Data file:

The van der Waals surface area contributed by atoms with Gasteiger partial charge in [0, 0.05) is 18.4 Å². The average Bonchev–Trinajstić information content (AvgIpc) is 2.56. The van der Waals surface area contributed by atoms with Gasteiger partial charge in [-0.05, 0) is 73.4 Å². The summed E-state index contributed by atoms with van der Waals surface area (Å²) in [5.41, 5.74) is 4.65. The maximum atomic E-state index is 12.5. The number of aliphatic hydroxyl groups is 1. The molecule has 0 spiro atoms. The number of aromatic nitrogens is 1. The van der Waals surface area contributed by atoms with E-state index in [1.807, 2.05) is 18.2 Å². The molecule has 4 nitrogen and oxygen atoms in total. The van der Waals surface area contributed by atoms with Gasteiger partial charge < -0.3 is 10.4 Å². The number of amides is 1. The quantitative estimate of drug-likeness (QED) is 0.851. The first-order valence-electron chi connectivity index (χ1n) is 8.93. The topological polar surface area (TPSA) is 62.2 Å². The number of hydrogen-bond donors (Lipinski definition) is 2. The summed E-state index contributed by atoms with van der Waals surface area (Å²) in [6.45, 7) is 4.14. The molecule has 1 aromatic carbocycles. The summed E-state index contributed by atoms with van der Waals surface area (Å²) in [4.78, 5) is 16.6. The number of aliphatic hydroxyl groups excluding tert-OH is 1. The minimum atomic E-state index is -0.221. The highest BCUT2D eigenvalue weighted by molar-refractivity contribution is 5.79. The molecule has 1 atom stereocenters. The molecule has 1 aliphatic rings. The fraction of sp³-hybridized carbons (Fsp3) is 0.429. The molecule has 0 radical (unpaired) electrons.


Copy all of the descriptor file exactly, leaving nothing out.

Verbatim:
The van der Waals surface area contributed by atoms with Gasteiger partial charge in [0, 0.05) is 18.4 Å². The average Bonchev–Trinajstić information content (AvgIpc) is 2.56. The van der Waals surface area contributed by atoms with Gasteiger partial charge in [-0.05, 0) is 73.4 Å². The summed E-state index contributed by atoms with van der Waals surface area (Å²) in [5.41, 5.74) is 4.65. The maximum atomic E-state index is 12.5. The number of aliphatic hydroxyl groups is 1. The molecule has 0 spiro atoms. The number of aromatic nitrogens is 1. The van der Waals surface area contributed by atoms with E-state index in [1.807, 2.05) is 18.2 Å². The molecule has 4 nitrogen and oxygen atoms in total. The van der Waals surface area contributed by atoms with Gasteiger partial charge < -0.3 is 10.4 Å². The number of amides is 1. The quantitative estimate of drug-likeness (QED) is 0.851. The first-order valence-electron chi connectivity index (χ1n) is 8.93. The topological polar surface area (TPSA) is 62.2 Å². The number of hydrogen-bond donors (Lipinski definition) is 2. The summed E-state index contributed by atoms with van der Waals surface area (Å²) in [6.45, 7) is 4.14. The molecule has 1 aromatic carbocycles. The summed E-state index contributed by atoms with van der Waals surface area (Å²) in [4.78, 5) is 16.6. The number of aliphatic hydroxyl groups excluding tert-OH is 1. The minimum atomic E-state index is -0.221. The highest BCUT2D eigenvalue weighted by molar-refractivity contribution is 5.79. The molecule has 1 atom stereocenters. The molecule has 1 aliphatic rings. The fraction of sp³-hybridized carbons (Fsp3) is 0.429. The molecule has 0 radical (unpaired) electrons.